Wyoming Lawmaker Calls For Special Session On Coronavirus

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Wyoming Rep. Scott Clem [R-Campbell County] is calling for a special session of the Wyoming Legislature to deal with issues related to the coronavirus.

Governor Gordon,

Before anything else you read from me I want you to know this: I’m praying for you. I’m praying that God would grant you tremendous wisdom, and that he would give you strength and broad shoulders as you bear up under incredible burdens. You’re in the arena, and I believe God has prepared you for this moment. Anyone can offer their criticism and thoughts, and there is wisdom in hearing people out, but you alone have to live with the legacy of your decisions. I do not envy you in this difficult hour.

I am urging you to re-evaluate our present course with regard to corona virus, and to thoughtfully consider calling for a special session at a reasonable time. As to our present course, I am failing to see the end-game. Let me preface this with some facts. According to experts, 70% percent of Americans will be infected with SARS-Cov-2. It is likely that a vaccine will not be available for 12-18 months. It is a matter of when, not if, people contract this virus.

I understand the logic behind quarantines and self-isolation to flatten the curve of infected individuals. An estimated 10-20% who develop symptoms require advanced medical care. With our limited resources in the medical sector, prudent actions were necessary to limit the strain on these resources to preserve life. This obviously comes at a cost to society, the economy, and state revenues. While we do not want to lose one life to this disease, we must consider that lives are also damaged or even lost by our present efforts to slow the spread. While it may not be possible to quantify, it is conclusive that forced business closures and self-isolation will result in permanently lost jobs, bankruptcies, suicides, increased mental health conditions, increased crime, loss of liberty, a decrease in government revenues, an increase in utilization of government resources, and an increase in domestic disputes among others.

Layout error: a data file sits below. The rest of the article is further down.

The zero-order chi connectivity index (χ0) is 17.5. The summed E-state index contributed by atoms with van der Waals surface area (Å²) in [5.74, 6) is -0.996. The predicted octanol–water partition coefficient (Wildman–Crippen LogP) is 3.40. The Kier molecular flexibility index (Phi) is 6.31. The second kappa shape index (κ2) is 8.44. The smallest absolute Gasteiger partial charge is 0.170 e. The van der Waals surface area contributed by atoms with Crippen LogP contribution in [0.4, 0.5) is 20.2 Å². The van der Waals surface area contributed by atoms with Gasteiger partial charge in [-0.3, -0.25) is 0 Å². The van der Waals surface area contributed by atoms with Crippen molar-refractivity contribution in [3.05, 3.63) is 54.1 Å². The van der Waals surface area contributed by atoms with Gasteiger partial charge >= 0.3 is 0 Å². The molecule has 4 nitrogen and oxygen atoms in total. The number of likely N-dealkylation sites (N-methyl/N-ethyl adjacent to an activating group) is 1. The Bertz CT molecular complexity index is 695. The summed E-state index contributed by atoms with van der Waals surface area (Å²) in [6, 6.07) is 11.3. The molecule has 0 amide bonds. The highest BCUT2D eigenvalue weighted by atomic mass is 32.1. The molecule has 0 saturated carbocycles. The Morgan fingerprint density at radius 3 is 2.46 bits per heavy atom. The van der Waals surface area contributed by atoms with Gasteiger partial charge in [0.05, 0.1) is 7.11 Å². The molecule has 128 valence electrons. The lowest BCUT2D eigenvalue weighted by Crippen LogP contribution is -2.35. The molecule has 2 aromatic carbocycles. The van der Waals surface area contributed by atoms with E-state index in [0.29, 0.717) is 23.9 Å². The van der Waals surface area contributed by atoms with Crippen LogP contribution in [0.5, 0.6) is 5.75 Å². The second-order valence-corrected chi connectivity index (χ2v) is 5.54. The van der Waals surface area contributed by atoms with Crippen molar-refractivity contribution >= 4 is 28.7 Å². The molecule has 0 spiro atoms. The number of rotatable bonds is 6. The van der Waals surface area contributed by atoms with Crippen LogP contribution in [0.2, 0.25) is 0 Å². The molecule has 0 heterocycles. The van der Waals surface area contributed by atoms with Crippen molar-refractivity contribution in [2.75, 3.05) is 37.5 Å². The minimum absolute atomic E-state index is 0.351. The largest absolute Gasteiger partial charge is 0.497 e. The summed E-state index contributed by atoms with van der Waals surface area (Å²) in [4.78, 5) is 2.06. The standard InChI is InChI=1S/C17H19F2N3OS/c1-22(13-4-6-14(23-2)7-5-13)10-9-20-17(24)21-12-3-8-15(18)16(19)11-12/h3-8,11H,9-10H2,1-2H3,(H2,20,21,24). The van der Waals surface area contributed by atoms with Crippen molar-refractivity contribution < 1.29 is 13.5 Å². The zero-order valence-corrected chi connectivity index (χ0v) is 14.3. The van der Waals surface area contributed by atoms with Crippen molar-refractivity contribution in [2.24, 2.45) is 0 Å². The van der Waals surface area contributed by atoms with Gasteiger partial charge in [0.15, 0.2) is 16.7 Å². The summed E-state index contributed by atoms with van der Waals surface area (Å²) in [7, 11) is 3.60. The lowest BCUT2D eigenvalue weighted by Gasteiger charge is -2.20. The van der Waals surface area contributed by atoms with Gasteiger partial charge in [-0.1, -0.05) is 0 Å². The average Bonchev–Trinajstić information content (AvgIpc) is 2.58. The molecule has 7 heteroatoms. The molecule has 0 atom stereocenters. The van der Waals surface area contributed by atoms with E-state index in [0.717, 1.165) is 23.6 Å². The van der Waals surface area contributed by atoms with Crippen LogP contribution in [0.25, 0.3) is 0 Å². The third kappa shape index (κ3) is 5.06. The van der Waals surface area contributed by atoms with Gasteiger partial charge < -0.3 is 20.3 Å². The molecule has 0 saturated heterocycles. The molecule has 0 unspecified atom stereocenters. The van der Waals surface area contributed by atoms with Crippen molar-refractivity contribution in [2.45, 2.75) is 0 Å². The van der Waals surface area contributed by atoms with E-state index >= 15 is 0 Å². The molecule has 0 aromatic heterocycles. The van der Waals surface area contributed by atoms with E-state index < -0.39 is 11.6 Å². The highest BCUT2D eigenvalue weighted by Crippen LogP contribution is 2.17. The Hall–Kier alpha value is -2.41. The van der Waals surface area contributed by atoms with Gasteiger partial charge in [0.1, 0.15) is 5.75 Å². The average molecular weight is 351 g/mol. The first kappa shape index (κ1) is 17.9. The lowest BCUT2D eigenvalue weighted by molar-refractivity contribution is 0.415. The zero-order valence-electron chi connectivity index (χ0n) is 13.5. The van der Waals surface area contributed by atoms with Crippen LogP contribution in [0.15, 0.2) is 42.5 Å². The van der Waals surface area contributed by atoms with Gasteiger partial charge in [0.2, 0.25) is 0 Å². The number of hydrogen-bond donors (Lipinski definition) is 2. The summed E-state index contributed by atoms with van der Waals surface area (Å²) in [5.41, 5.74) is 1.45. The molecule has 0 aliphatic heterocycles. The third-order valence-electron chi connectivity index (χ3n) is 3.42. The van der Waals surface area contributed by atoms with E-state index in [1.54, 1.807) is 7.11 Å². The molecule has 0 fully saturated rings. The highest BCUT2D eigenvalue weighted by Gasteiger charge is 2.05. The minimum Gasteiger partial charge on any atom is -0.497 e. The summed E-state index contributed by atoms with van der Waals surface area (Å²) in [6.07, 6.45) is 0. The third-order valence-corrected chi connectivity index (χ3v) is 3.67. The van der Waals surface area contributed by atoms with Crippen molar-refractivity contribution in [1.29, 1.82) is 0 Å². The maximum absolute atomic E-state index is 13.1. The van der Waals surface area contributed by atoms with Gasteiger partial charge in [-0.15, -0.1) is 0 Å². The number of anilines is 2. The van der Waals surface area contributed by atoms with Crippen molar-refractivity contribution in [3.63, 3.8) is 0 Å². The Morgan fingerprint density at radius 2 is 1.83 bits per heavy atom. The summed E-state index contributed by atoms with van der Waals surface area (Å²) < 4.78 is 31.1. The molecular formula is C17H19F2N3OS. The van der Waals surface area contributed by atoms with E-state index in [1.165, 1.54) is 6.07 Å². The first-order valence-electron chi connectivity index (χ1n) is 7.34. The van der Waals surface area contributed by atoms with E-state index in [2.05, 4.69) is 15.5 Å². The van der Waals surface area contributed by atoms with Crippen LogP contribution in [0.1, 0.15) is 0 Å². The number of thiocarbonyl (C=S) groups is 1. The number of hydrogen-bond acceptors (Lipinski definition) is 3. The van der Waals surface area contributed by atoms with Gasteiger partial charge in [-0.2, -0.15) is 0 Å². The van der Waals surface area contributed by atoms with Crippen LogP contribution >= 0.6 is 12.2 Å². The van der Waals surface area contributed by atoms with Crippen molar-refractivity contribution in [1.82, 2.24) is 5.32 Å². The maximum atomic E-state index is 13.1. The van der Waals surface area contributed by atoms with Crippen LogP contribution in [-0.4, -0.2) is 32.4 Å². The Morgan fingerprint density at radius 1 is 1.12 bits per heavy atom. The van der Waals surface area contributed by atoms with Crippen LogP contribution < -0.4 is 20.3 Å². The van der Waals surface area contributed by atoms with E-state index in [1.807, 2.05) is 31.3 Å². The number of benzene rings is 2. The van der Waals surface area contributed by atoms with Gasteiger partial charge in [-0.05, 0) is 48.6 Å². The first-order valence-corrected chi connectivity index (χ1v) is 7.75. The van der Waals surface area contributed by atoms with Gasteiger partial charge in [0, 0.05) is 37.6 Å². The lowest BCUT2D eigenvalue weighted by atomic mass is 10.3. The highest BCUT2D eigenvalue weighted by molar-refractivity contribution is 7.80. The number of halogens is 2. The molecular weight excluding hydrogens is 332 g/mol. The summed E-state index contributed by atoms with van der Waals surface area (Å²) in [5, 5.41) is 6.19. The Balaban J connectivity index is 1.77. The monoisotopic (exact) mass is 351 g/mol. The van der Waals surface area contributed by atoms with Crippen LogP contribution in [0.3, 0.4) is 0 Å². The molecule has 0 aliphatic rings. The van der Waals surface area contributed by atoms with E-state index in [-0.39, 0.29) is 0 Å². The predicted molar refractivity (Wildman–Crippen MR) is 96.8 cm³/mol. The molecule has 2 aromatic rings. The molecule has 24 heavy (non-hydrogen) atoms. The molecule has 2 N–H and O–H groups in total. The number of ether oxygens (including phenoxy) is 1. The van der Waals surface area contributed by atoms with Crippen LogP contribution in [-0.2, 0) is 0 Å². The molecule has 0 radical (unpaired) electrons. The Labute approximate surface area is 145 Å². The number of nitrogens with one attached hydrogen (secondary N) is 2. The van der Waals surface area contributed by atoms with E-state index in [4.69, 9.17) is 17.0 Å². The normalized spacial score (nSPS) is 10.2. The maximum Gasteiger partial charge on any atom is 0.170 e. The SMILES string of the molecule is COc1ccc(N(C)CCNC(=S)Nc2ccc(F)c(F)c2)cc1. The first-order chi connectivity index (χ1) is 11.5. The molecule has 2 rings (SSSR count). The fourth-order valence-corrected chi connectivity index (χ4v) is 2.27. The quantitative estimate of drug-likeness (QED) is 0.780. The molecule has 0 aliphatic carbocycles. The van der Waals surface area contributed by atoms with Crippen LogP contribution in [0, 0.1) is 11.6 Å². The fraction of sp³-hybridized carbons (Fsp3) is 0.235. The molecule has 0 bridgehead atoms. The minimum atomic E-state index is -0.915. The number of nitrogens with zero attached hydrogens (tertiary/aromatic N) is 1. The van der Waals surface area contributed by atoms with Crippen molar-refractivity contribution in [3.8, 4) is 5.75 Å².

When we approach April 17th, what is the next step? It is likely we will continue to see a rise in those who are infected. Is it reasonable to believe we can continue current restrictions for another month or two? Even if we do see a decline in numbers by the 17th, we can reasonably expect more waves of infection in the future. Are we going to shut down the Wyoming economy for 4-8 weeks at a time intermittently over the next 18 months? The damage to the economy, the state, and society may be worse than the disease, all while people get the disease anyway. We must prepare to live with this disease while maximizing economic activity.

I am suggesting you develop plans to send people back to work and back to school, while directing state resources to bolster our medical community as we deal with the influx of those who need care. This could include funding for additional field hospitals, the purchase of medical equipment and PPE, or the manufacturing of such. We need increased medical personnel. This could come through temporary rule changes or legislation that would allow medical students, nurses, CNA’s, retired physicians, and volunteers to care for those who are sick. Along with this is the need to test, track and quarantine infected individuals, while healthy individuals return to normal activities.

Some of this may require a special session, and there are other good reasons to hold a special session. I strongly believe we need to pass a capital construction bill to help drive our state economy. We need options now for businesses so they’re not paying increased costs to the state for being forced to shut down. We need state incentives to businesses who will agree not to lay off workers. We need to address residency requirements for “snow birds” who choose to stay out of the state for more than 6 months as a result of this virus. This is in addition to any appropriations the legislature may need to do with the $1.25 billion from Congress.

We need a clear path forward. Are we going to continue our new status quo at the expense of the economy and society, while people get the virus anyway? Or are we going to move forward strategically to track, care and quarantine the sick while getting the economy going again?

Very sincerely,

Representative Scott Clem

Rep. Chuck Gray [R-Natrona County] told Townsquare Media of Cheyenne in an email on Monday evening that a special session of the legislature may be needed to deal with appropriating federal coronavirus stimulus money.

But an official with Legislative Service Office on Tuesday afternoon said there had been “no formal announcement” of a special legislative session at that point.

Either the governor or the legislature itself can convene a special session of the Wyoming Legislature. If the governor calls the session there is no set limit on the length of the session, but if the legislature calls a special session, it is limited to 20 days under Wyoming law.


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